Fiscal deficit -Pakistan’s fiscal deficit in FY20 stood at 8.1 percent of the GDP, compared to the deficit of 8.9 percent of GDP in FY19. In terms of Rupees, the country’s total budget deficit in FY20 clocked in at Rs 3.376 trillion, whereas, in FY19 it stood at Rs 3.444 trillion. As of March 2020, public debt of Pakistan is estimated to be about ₨42.8 trillion/US$256 billion which is 84 percent of gross domestic product (GDP) of Pakistan. About ₨18.17 trillion is owed by the government to domestic creditors, and about ₨13.78 trillion is owed by Public Sector Enterprises (PSEs). It payments and debt servicing added by expenditure would add up in to public debt in the coming years.

Energy Crisis-It can be handled by increasing power generation. Industries should be offered incentives to use power from the grid instead of producing their 5,000MW through captive power plants. The actual challenge is the high cost of power. Pakistan produces the most expensive power in the world. “Our cost of power production is 26% higher for the industrial sector compared to other regional countries like Vietnam, Sri Lanka, Malaysia, Bangladesh, South Korea, Thailand and India. It is 28% costlier for residential areas than the regional countries. Pakistan has added 10,000-12,000MW production capacity in recent years and another 10,000 to 12,000MW is in the pipeline. Surplus power production and capacity payment to the standby plants has remained a major cause of producing expensive power. This must be controlled by using wind and solar energy and through small dams in each province instead of generating electricity through oil.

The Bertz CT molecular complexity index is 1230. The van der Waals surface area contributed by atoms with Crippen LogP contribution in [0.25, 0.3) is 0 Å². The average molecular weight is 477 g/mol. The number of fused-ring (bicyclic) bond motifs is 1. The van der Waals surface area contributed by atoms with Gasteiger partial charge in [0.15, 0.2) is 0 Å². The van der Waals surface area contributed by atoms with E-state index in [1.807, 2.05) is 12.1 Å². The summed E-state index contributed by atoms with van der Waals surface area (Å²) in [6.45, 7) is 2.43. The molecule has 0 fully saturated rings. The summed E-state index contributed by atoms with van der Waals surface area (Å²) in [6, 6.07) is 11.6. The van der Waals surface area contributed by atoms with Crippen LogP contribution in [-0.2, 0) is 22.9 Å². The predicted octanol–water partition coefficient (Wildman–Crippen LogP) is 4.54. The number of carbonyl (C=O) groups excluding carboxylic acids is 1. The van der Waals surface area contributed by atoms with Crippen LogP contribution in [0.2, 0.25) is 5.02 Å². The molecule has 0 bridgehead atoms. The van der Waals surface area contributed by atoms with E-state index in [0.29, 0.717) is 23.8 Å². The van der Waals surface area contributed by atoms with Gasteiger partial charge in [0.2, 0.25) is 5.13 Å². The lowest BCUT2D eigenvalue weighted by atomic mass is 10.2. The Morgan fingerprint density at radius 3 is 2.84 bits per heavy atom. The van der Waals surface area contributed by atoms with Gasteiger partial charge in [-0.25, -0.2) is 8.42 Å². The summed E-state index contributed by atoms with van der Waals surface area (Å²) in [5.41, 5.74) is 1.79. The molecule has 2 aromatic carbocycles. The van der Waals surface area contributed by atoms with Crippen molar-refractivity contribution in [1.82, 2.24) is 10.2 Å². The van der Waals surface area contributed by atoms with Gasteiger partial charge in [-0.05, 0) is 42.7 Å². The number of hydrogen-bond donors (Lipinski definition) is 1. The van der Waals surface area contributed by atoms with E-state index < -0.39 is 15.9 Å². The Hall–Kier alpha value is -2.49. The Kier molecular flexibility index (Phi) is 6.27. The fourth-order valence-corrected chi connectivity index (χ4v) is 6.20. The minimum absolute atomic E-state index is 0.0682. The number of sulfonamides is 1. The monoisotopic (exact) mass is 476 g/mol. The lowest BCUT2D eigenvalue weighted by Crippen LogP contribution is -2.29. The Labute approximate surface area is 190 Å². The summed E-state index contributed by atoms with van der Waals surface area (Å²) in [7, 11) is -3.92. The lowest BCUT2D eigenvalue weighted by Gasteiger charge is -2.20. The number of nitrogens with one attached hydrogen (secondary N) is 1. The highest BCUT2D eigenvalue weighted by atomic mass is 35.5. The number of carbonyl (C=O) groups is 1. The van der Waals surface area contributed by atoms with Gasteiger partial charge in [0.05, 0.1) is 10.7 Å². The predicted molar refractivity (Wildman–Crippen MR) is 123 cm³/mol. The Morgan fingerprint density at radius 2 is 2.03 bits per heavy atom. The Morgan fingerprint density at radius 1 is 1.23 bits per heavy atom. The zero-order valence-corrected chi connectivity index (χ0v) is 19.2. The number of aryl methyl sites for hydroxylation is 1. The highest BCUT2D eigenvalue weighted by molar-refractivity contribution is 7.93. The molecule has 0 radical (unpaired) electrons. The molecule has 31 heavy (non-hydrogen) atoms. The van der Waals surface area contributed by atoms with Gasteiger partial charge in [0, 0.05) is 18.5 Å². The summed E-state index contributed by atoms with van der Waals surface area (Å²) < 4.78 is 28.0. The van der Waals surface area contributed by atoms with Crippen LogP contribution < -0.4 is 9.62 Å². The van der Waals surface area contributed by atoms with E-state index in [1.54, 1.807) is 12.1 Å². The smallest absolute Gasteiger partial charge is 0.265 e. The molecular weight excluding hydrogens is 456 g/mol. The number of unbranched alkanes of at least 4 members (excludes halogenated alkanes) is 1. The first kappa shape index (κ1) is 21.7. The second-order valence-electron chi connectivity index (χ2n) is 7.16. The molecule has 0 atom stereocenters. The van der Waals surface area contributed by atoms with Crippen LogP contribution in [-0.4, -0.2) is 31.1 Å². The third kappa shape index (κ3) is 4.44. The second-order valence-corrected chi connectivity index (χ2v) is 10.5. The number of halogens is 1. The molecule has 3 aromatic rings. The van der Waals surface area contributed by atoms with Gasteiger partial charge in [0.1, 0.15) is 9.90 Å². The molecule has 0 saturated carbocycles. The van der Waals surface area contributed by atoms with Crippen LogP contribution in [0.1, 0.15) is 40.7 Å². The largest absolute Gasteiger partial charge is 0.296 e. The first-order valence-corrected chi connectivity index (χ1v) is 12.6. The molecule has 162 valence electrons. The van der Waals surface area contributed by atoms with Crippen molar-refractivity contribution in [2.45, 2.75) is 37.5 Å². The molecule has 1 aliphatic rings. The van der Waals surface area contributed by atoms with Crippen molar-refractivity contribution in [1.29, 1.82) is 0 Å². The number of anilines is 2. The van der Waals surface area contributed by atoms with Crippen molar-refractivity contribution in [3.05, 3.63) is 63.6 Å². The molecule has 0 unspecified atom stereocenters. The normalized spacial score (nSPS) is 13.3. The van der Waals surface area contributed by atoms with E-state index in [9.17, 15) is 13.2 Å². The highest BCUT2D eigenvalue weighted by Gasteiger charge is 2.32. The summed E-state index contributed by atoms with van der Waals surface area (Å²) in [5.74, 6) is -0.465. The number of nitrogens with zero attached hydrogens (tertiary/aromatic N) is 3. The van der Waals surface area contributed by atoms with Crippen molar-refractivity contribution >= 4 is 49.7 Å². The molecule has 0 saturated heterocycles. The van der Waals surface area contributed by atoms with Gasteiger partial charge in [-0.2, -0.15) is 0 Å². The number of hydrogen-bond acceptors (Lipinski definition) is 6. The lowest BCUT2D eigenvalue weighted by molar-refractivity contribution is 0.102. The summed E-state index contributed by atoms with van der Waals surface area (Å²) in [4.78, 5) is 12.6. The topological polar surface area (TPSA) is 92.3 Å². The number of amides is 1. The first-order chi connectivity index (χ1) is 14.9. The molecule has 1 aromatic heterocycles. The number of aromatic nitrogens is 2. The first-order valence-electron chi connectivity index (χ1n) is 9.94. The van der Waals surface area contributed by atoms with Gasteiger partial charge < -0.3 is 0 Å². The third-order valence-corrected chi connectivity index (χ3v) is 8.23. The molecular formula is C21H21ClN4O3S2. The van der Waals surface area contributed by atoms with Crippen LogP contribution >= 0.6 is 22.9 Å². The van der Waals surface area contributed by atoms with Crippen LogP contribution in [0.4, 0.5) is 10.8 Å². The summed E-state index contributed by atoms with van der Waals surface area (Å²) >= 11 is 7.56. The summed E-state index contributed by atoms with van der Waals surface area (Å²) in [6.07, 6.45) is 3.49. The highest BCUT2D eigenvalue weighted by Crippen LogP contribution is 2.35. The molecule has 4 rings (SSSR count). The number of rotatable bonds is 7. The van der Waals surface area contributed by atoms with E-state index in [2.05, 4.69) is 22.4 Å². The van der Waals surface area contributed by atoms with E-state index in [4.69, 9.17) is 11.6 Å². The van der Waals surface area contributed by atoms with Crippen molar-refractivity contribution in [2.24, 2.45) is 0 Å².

Education– Pakistan still has one of the lowest literacy rates in the world 55 % of the population. Only 68% of Pakistani children finish primary school education. Out of the formal system, the public sectors run numerous schools and training centers, most being vocational-oriented but highly costly. The number of madrassas is popular among Pakistan’s poorest families in part because they feed and house their students. Estimates of the number of madrasas vary between 12,000 and 40,000. In some areas of Pakistan they outnumber the public schools. Only 18% of Pakistani women have received 10 years or more of schooling. During the COVID-19 pandemic, the nation launched an educational television channel, Teleschool. Teleschool is programmed with lessons for kindergarten through high school. Each grade has one hour of course material broadcast per day. Government spent only 2.3% of GDP on education in 2020 that needs to be increased with similar courses in every part of Pakistan.

Health- Studies have shown that Pakistan’s private sector healthcare system is outperforming the public sector healthcare system in terms of service quality and patient satisfaction, with 70% of the population being served by the private health sector but they are highly costly. Non-communicable diseases such as cardiovascular problems, diabetes, cancer and coronary heart disease share 20.5% the burden of diseases and 2.5% are disabled. They account for 58% of all deaths in the country. There is little strength in health care delivery system in Pakistan like making health policies, participating in Millennium Development Goal DG program, initiating vertical programs and introducing Public Private Partnership (PPP), improving human resource development and infrastructure by making Basic Health Unit in Pakistan, people have average age around 67 years. Sadly, the country has low life expectancy than other European countries because we do not value our life. Country’s spending on health is still less than 1 percent of its GDP, whereas the World Health Organization (WHO) recommends an allocation of about 6 percent.

Employment- Pakistan’s industrial sector accounts for about 20% of GDP. Cotton textile production and apparel manufacturing are Pakistan’s largest industries, accounting for about 65% of the merchandise exports and almost 40% of the employed labor force. 50 % labor force is employed in agriculture sector About 7 million to 10 million people are unemployed in Pakistan that is a huge number. Being a country where 70% of its population is below 30, government needs to plan human resource development plans.